“The Human Stain,” like “Passing,” ultimately can’t buck the essentialist conventions of the passing story. Not only does it begin with tragic death for the passer — his punishment? — but the film is described by Benton as modern-day Greek tragedy. And what is Greek tragedy if not didactic, eager to render retribution to those who hubristically overstep natural boundaries? The film employs almost every stock element in the classic passing-narrative book, most notably a long-suffering black mother who — standing in for the African-American race — endures the sting of her son’s rejection.

So essentialism wins out in the end. It does in my classroom, too: With their proclivity for statements about being “essentially” black or “really” white, my students — wise and insightful in so many respects — remind me that claims about how racially progressive we’ve become are overstated and optimistic. So does another recent letter to the Times, which asserts — in terms to make racial theorists cringe — that “being black is not something you can teach or mimic … it’s simply who you are.”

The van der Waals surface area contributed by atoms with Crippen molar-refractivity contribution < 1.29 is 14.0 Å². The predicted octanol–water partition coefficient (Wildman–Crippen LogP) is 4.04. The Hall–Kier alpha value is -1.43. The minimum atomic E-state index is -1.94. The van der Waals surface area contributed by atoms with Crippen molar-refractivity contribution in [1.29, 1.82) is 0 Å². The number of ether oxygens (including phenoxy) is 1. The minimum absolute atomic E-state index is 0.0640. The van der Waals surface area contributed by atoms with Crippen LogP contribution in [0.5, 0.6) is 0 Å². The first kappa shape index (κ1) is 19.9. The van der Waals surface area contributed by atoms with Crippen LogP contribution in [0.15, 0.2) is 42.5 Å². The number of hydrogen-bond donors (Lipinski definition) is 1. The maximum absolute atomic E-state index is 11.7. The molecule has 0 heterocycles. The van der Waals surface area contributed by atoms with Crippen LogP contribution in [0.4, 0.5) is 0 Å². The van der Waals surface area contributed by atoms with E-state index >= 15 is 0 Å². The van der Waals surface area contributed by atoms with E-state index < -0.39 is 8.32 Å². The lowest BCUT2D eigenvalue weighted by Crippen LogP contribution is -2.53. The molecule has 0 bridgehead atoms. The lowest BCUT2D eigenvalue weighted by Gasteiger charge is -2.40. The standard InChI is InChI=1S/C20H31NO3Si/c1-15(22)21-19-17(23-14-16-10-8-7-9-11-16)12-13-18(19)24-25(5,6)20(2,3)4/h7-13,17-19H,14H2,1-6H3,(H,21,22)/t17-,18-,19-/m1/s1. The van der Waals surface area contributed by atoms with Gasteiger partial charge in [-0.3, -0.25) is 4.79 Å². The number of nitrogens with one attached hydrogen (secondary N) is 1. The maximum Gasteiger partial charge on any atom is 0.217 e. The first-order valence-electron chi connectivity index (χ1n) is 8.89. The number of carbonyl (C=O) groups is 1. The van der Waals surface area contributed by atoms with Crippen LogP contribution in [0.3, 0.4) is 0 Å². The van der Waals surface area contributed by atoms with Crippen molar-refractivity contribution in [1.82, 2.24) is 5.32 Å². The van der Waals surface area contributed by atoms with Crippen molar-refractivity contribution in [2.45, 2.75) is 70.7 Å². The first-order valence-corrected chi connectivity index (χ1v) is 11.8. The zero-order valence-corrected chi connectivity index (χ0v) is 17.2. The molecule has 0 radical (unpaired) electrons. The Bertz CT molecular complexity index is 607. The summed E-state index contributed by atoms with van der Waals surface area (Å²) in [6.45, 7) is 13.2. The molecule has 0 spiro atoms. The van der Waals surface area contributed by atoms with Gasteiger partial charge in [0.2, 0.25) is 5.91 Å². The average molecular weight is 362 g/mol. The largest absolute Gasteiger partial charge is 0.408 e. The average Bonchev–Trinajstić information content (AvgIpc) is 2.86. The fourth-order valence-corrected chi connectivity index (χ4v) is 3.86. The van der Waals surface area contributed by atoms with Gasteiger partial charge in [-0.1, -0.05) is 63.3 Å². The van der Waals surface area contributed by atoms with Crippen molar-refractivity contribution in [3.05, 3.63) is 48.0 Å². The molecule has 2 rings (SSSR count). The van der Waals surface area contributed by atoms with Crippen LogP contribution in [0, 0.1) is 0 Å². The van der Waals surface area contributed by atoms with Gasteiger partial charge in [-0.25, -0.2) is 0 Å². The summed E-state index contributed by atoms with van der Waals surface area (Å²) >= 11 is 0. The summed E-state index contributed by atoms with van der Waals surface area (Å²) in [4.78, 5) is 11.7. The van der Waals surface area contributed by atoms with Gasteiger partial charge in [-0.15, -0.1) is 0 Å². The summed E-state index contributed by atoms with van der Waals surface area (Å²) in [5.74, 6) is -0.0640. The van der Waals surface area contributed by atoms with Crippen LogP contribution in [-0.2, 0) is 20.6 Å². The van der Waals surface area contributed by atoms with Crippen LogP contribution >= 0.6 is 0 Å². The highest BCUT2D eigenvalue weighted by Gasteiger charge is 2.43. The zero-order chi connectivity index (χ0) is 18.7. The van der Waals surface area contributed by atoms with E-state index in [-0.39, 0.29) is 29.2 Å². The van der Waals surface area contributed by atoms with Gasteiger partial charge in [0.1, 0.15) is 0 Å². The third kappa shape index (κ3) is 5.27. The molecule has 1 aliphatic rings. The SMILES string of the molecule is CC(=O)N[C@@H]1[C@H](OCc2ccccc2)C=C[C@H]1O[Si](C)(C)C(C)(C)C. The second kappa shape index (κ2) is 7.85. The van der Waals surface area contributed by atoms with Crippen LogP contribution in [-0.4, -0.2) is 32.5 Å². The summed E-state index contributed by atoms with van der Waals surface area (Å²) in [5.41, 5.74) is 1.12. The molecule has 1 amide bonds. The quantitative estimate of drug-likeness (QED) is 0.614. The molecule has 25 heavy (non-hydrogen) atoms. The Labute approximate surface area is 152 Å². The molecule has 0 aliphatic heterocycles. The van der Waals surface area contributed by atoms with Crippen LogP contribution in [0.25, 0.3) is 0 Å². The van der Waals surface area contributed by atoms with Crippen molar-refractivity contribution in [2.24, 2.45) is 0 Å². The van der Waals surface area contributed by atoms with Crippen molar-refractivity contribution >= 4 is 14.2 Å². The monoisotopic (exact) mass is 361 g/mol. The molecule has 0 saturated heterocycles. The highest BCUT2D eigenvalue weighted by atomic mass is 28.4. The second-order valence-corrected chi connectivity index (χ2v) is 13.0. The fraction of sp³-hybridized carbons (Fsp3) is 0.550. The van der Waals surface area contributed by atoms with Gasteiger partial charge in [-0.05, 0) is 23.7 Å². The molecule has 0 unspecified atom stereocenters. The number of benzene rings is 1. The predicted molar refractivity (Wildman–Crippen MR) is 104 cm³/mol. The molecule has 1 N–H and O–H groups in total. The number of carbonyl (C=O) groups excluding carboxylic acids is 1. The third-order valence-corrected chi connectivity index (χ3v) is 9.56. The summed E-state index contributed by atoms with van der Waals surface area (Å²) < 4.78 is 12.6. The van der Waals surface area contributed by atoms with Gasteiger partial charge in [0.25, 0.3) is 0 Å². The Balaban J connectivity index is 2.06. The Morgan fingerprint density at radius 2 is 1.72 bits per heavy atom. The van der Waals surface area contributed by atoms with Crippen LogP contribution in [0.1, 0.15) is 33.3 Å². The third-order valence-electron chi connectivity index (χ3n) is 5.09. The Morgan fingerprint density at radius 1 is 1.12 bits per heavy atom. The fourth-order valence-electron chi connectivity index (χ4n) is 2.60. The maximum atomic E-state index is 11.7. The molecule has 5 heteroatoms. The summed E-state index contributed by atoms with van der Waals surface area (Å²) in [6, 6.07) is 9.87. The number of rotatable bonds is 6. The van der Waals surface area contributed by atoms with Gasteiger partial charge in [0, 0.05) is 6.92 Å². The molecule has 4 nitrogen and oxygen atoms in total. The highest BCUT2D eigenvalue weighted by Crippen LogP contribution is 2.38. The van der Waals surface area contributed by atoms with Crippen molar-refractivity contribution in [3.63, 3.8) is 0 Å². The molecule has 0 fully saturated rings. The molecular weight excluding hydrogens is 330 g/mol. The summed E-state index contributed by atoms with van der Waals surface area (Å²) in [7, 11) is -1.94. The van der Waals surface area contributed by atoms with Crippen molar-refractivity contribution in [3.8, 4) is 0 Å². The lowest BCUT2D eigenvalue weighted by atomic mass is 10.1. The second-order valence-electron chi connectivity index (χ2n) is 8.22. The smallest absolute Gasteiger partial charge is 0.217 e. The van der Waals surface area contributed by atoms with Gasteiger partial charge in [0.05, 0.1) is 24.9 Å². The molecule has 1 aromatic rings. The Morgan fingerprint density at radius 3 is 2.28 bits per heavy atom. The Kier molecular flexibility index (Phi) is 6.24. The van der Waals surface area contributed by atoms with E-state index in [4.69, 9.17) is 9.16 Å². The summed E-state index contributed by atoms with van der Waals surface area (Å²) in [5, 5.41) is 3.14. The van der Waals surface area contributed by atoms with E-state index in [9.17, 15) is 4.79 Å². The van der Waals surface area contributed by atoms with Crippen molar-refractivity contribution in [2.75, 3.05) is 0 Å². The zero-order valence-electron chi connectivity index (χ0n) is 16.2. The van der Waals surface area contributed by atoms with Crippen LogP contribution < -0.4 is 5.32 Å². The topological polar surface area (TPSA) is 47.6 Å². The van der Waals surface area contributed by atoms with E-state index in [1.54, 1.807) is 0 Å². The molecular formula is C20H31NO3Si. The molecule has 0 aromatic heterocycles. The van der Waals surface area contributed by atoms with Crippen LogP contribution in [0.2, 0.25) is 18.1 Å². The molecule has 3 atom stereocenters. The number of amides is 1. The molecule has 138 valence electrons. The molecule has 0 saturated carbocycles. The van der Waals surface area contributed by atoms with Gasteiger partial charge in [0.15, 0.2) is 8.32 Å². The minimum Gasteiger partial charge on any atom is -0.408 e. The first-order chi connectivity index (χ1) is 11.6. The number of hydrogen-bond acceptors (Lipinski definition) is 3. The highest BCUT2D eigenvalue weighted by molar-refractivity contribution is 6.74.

We like our solid selves. How, after all, does one actually live in a racial free-for-all, a world in which all identity is (to quote Samira Kawash’s study of passing) “not what we are but what we are passing for”? Even Harvard race guru Randall Kennedy, whose “Interracial Intimacies” argues for a choose-your-own-race approach (he calls it “free and easy entry into and exit from racial categories”), admits that such a world could produce “some racial fraud, or even a considerable amount of it.” Such a world also runs contrary to our passion for security, for the type of identity comfort zone that even Kroeger’s shifting subjects stake out in the end.

More than anything else, today’s passing fad is about the gulf between theory and practice. Yes, race is dead and passing passed with it — but no, they’re not. Academic jive about race as a “disproved” concept is, well, jive; good old Race, rigid and old-hat, lives on in our hearts and minds. Slay something — blackness, whiteness, Latino-ness — in concept and you haven’t slain it in the flesh.